Embracing innovation will be an imperative to sustain housing delivery in London – but first we need to remove the barriers.
There has been much debate within the housing and construction industry on whether the Mayor’s target of delivering 65,000 homes is achievable, let alone realistic. However, after years of under-delivering, it is undeniable that we need to dramatically increase the availability of quality, affordable homes for Londoners.
The causes of our housing shortfall has been manifold; the “where” and “what” we build – the land, development and planning decisions which have been the subject of much research and discussions – and the “how” we build. The latter – how we build and what construction methods we use – has been part of what has hindered housing delivery in London, although less prominent in debates.
The current construction model is often criticised for producing poor-quality building and high costs. That is why the transition to Modern Methods of Construction (MMC) – off-site, precision manufactured homes – is an imperative if we are to get close to delivering 65,000 homes a year.
Our new research considers how innovations in housing construction and manufacturing could improve the speed, scale, and quality of housing delivery across the capital.
Through interviews with developers, local authorities and housing associations, we identified five key hurdles preventing the adoption of modern methods of construction:
1. Immature supply chain
Realising the economies of scale that MMC could offer requires volume and continuity of demand. But the current modular market in London is immature. Supply chain inefficiencies inhibit the development of a scalable business model and inflate costs. While some developers are setting up their own factories, or buying out their suppliers to ensure stability and scalability of supply, this is not widespread.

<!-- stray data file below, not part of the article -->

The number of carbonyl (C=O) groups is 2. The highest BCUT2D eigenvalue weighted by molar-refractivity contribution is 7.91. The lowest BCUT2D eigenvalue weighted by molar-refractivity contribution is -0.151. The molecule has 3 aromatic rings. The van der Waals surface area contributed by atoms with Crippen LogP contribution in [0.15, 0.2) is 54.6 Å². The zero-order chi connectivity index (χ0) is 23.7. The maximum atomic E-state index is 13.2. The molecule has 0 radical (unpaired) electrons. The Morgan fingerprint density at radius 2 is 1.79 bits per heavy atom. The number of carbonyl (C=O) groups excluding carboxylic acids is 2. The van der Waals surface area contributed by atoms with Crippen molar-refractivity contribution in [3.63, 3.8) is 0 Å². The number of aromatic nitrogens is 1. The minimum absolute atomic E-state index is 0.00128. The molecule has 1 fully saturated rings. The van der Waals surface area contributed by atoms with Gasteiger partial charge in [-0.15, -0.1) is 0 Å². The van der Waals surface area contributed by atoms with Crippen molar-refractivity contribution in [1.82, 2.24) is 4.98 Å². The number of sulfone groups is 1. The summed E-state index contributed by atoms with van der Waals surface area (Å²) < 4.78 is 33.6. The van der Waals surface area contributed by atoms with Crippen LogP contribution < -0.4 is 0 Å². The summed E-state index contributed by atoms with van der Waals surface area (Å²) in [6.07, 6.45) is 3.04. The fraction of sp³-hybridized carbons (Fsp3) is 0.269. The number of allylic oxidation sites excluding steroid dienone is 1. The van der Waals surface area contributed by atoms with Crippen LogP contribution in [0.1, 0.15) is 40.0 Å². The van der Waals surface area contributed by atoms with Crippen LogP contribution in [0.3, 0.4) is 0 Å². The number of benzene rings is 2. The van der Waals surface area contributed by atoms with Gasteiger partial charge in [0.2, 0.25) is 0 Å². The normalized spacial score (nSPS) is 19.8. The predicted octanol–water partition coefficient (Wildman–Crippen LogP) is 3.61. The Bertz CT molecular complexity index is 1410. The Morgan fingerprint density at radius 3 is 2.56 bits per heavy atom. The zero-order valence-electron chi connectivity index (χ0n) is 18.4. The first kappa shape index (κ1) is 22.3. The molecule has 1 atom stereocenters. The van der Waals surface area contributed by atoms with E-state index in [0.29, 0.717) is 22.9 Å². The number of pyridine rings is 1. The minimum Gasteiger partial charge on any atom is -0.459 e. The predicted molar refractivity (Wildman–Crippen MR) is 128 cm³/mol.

2. Industry culture
Our research suggested that a lack of collaborative partnerships and trust within the construction industry is hindering the development of innovation. In their current form, the fragmented and lengthy nature of supply chains makes collaboration within the construction sector hard to achieve.
3. Planning System
Some interviewees also expressed frustration with the planning process, which they perceived as rigid and unaccommodating to MMC. This was particularly the case with projects of a smaller scale, and with specific aspects of MMC such as construction employment being off-site rather than local. And on design, planning policy starts with the presumption that new development should broadly fit with its context. In many parts of London, this can lead to brick buildings.
4. Lack of guidance and standardisation of design
There is a sense that the use of MMC risks restricting architectural freedom, but our research found that this was not always the case. Architects that we interviewed said they favoured the greater control that MMC affords during the initial design process, while others pointed to the fact that it allowed greater customisation of home design by the homebuyer.
Pre-fab homes have had a bad rap since the Second World War. Prefabricated houses built during this period were often low density and poor-quality, partly due to their planned temporary status. Many people remain sceptical and think that MMC creates unattractive, poor-quality and disposable housing, even though elsewhere in Europe, MMC has grown in popularity.
How can we scale up?
To realise the potential of MMC, housing providers, industry bodies and the Mayor – using his devolved powers – should invest in up-skilling workers for the transition to MMC and in construction skills more broadly as although modern methods of construction are less labour-intensive, they will still require skilled workers.
Bringing modern methods of construction to the forefront of housebuilding in London will also require developers to accelerate their adoption of MMC; and councils and housing associations should pool expertise and purchasing power to form an MMC buying club, which would allow them to build at scale across multiple London boroughs the homes London so desperately needs.
Victoria Pinoncely is Research Manager at Centre for London. Follow her on Twitter.